Genome-wide DNA sequencing, which is the process of determining all of a person’s genetic information, is getting cheaper and more common. But using genomic data to promote both individual and community health can happen only if health systems plan ahead.
This is according to experts in evidence-based medicine from Kaiser Permanente and the Patient-Centered Outcomes Research Institute (PCORI) in a recent invited commentary in the Journal of the American Medical Association (JAMA).
“Data from genome sequencing could make major contributions to increasing population health,” says David Grossman, MD, MPH, Kaiser Permanente Washington Health Research Institute (KPWHRI) senior investigator. “But only if the health research community sets priorities about what evidence we need and how we will make clinical policy based on that evidence.”
We already use genomic screening to keep populations healthy, writes Dr. Grossman in “Integrating Personalized Medicine with Population Health Management—The Path Forward,” with coauthors Eric B. Larson, MD, MPH, KPWHRI senior investigator, and Harold C. Sox, MD from PCORI.
For example, genetic tests are the basis for personalized medicine approaches to prevent, diagnose early, or treat breast cancer in high-risk populations. These tests, driven by evidenced-based guidelines, become a population management tool when they are used strategically to increase the health of groups such as Veterans Health Administration patients or Kaiser Permanente members.
Human disease genetics is complicated, though. So far, we have only a few examples of strong correlations between presence of a single type of gene and high risk of disease or likely response to an available therapy. We often don’t know exactly if or how a gene causes disease. Additional gains from using genome sequencing for population-level prevention and treatment programs require careful planning to avoid wasting resources and exposing patients to potential harms, Drs. Grossman, Larson, and Sox write.
Factors to consider include whether a genetic test and subsequent care recommendations benefit the general population, or only a targeted population, for example based on family history or results of other clinical tests. This knowledge will affect who is offered genome sequencing services and under what circumstances.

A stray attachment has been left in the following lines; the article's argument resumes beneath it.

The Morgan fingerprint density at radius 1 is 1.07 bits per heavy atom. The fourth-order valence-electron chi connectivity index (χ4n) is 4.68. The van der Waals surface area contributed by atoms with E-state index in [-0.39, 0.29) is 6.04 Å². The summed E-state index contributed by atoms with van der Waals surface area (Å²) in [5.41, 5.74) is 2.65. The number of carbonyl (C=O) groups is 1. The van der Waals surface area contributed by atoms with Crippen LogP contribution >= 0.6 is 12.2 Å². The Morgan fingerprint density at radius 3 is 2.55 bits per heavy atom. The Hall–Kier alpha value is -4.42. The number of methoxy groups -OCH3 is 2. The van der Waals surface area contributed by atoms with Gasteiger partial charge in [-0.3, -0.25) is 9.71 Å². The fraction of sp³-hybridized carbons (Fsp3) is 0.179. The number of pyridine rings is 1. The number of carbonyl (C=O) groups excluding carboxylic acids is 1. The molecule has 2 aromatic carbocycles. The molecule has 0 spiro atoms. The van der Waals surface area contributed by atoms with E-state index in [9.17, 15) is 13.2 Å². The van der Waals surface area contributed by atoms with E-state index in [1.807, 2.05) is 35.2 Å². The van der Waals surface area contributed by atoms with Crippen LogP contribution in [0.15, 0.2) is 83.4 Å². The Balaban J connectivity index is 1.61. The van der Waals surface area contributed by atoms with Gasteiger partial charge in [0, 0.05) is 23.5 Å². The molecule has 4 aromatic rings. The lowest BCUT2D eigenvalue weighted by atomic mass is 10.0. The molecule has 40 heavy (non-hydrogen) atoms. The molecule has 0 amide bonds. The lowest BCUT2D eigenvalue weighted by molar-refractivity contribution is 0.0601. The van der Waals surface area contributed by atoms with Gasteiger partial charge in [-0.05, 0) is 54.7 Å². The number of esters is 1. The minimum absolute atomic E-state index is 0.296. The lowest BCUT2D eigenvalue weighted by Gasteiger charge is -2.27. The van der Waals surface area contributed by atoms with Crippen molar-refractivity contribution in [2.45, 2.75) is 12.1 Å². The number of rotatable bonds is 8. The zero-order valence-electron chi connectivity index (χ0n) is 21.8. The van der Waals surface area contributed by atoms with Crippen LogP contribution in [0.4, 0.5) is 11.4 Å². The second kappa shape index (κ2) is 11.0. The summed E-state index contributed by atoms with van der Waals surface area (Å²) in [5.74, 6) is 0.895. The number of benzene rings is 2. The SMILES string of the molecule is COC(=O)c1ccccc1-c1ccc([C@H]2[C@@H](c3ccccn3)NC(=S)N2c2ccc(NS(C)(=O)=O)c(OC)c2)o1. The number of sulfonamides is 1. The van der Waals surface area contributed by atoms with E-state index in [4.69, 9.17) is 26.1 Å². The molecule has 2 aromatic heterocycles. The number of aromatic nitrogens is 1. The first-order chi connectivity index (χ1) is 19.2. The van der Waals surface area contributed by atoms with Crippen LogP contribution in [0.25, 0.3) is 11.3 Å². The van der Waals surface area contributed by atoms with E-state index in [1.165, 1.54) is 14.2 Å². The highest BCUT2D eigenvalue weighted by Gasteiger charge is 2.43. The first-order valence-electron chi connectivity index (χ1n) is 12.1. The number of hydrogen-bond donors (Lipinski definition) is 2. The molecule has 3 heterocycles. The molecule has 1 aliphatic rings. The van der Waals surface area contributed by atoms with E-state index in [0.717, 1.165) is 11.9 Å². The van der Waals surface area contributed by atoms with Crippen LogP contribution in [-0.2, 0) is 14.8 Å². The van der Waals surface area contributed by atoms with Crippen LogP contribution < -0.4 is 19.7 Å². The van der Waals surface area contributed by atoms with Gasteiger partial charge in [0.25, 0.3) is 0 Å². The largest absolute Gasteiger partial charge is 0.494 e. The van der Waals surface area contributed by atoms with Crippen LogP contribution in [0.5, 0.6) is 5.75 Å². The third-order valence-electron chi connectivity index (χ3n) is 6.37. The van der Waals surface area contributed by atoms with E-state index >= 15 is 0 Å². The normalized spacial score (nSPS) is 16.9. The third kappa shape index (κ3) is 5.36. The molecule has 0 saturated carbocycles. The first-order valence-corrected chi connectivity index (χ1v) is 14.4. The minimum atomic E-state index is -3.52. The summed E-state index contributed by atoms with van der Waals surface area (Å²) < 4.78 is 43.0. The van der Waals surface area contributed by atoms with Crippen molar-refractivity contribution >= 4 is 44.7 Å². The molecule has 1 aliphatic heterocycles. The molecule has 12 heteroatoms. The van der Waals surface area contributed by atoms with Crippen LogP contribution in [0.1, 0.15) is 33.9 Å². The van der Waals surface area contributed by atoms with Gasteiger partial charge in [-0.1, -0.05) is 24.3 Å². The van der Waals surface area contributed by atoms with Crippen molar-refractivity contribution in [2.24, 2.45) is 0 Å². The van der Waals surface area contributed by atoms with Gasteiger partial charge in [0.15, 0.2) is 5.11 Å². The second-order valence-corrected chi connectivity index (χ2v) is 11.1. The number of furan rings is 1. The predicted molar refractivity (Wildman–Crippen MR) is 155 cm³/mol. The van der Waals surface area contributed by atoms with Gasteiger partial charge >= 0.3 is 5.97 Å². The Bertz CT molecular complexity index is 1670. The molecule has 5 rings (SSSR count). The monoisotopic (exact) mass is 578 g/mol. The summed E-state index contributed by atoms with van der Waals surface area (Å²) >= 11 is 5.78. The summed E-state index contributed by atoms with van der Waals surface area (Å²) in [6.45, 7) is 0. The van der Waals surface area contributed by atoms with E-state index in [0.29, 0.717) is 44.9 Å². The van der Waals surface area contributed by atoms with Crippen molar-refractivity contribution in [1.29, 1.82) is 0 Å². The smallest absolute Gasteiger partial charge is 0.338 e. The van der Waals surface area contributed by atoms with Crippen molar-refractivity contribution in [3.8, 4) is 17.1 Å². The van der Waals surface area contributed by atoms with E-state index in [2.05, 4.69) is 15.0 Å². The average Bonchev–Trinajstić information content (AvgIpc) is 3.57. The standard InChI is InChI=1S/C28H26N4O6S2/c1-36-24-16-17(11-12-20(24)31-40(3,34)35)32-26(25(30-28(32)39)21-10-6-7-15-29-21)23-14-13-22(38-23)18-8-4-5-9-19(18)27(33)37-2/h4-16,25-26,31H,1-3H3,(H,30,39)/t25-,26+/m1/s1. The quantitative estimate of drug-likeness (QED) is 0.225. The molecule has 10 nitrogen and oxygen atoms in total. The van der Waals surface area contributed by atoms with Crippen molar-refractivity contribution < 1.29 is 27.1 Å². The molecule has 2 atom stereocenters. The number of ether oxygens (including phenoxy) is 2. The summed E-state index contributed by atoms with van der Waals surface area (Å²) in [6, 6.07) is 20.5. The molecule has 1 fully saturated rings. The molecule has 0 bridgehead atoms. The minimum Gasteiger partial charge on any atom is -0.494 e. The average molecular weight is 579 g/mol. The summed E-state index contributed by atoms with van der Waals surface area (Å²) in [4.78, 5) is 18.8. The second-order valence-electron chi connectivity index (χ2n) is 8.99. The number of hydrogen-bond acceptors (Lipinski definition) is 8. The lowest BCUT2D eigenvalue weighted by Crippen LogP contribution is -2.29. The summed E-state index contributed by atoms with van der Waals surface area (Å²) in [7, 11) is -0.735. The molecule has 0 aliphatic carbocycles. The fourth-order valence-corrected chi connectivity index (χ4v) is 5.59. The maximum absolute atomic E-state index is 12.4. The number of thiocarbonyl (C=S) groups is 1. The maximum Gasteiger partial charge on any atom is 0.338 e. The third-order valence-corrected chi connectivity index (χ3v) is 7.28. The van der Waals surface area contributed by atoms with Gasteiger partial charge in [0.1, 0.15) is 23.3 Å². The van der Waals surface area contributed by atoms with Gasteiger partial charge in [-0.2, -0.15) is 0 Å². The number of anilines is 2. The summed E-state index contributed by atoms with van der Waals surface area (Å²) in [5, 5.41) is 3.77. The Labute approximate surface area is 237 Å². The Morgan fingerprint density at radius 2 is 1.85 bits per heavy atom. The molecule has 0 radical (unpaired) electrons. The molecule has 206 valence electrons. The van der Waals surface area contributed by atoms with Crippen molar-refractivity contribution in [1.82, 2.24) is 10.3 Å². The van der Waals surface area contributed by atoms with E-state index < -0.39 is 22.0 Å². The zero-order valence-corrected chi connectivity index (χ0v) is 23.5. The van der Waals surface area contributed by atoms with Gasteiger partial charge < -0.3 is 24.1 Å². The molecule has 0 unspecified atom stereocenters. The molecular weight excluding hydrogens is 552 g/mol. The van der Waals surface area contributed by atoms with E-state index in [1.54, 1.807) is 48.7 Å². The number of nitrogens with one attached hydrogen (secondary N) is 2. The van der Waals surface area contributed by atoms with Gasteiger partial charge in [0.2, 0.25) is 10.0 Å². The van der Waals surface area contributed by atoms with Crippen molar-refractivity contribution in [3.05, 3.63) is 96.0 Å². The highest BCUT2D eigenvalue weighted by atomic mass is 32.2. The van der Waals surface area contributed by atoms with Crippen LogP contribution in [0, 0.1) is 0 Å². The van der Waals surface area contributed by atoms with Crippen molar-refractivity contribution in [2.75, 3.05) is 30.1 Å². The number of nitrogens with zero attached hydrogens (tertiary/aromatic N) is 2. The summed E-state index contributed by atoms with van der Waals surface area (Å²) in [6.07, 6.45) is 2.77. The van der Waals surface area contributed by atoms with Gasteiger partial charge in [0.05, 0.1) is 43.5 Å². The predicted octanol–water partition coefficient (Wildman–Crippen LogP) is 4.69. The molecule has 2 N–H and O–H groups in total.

To gain this kind of knowledge, the authors write, health researchers and health systems must decide on and prioritize the evidence needed for optimal integration of genomic sequencing information into population health strategies. Along with prioritizing research, bringing the benefits of individual genomics to public health requires data infrastructure for properly capturing and storing the results, and strategies for impartially using the data to guide care of an informed public. A model, the authors note, might be an independent expert panel similar to the U.S. Preventive Services Task Force that relies on the strongest evidence to develop and communicate national health guidelines.
Population genomics has great potential for the future of health care, Drs. Grossman, Larson, and Sox conclude. “This is a long-term vision that requires commitment and patience to move evidence from individual genome sequencing into population health practice,” Dr. Larson says.
Dr. Grossman also serves as Kaiser Permanente Washington senior medical director for community health and external relations and Kaiser Permanente national senior medical director for community health. Dr. Larson is the former vice president for research at Kaiser Permanente Washington and former executive director of KPWHRI.
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